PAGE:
Simon Cutts born 1944
Published: Coracle Press, London 
Edition: 36 signed and numbered copies
Library’s copy: number 9
The white square box has a single word in green in the lower right hand corner of its lid, the title of the work: Poinsettia. Opening the box reveals a square frame of thin wood, from which are suspended two Cash tags, the type used for sewing children’s names into school clothing. Instead of names, however, there is a couplet, a poem: ‘My favourite flowers are leaves’. The first line is in green while the second is in red. The labels are suspended from pins embedded in the corners of the frame. The label in green is suspended on green thread, while the label in red is suspended on red thread. The work has a fragility about it: the lightness of the text is reflected in the lightness of the frame and the space within the work.
A poinsettia is a plant native to Mexico, with red and green foliage. In the wild it can grow to ten feet tall but it is also cultivated as a pot plant. In the West it is associated with Christmas. The red and green of the work refer to the foliage of the plant.
Poinsettia is part of the Tate Library’s artist books collection and by its nature challenges the notion of a book. Tate Library’s collecting policy includes a definition of a book as ‘normally a number of pages attached to each other in some way’, and if one considers the tags as pages, then this work is indeed a book.
The book relates to two other works by Cutts held by Tate Library. Made in 1979, the first is also called Poinsettia and incorporates Cash tags with the same text in the same colour arrangement. This time, however, they are stitched on a white card that is in a green folder and placed in a red three-fold wrapper that looks like French windows. Again, the work is small. The second inkwell & paperweight 1992 has the same text printed with the first line in red and the second in green, but this time on delicate thin paper, contrasting with the grey hardback cover of the book.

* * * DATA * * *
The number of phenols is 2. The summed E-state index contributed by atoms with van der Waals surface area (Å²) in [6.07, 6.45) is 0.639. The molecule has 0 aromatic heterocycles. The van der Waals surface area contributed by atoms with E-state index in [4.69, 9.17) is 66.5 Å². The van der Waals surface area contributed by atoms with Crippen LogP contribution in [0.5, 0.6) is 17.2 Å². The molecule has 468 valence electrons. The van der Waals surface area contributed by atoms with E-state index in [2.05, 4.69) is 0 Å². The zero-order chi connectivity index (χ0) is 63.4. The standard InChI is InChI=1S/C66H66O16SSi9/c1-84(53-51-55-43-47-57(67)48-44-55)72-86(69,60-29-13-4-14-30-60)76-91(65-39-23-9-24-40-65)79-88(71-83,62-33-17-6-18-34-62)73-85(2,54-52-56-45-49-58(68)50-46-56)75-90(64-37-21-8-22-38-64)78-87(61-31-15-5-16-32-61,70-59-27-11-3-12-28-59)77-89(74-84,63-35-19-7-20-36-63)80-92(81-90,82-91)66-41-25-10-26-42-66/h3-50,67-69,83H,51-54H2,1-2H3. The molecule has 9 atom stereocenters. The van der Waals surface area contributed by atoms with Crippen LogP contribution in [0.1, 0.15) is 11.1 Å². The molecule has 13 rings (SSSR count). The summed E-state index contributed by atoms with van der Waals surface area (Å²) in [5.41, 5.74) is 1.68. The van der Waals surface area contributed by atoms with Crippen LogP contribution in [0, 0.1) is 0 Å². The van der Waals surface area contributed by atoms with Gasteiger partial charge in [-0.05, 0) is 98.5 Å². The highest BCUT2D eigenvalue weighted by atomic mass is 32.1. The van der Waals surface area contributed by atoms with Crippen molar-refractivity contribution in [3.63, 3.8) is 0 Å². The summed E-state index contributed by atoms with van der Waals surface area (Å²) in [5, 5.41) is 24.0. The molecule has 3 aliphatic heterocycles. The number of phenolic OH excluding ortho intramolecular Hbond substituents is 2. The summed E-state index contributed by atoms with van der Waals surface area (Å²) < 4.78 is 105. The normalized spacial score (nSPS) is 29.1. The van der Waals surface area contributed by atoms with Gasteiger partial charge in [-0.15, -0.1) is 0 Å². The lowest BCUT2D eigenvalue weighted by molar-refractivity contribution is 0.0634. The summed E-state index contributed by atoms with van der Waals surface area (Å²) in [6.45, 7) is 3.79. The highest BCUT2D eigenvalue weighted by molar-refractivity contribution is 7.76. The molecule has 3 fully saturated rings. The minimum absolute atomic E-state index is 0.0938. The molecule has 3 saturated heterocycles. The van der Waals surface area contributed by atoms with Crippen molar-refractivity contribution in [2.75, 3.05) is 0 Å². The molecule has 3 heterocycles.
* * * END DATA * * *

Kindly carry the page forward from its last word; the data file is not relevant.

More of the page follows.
Simon Cutts is an eminent figure in the field of artist books in Britain. As poet, artist and publisher, he has made books since the mid-1960s, firstly with Stuart Mills as Tarasque Press and then as Coracle. Cutts met Stuart Mills, poet and publisher, at the Trent Bookshop, run by Mills and Martin Parnell, in Nottinghamin 1964. They became friends and launched the little magazine Tarasque, devoted to poetry, which ran from 1966 to issue 11/12 in 1970. As well as the magazine, the Tarasque Press published small booklets and cards. These were poetry based but often also included visual material, with works by Cutts, Mills, Ian Hamilton Finlay, Ian Gardner and others. Coracle Press began in South London in 1975. As well as printing and publishing, Coracle has run a gallery space and the bookshop workfortheeyeto. Coracle has published hundreds of printed items, including books, cards and ephemera. Tate Library holds over 150 Coracle works by Cutts and many other artists including Erica Van Horn, Colin Sackett, Thomas A. Clark, Les Coleman, Stephen Duncalf, Andy Goldsworthy, Susan Howe, Richard Long and Stuart Mills.
Certain Trees: The Constructed Book, Poem and Object 1964–2006, Saint-Yrieix-la-Perche 2006.
Simon Cutts, Some Forms of Availability: Critical Passages on The Book and Publication by Simon Cutts, New York 2007.
Printed in Norfolk: Coracle Publications 1989–2012, Sheffield 2012.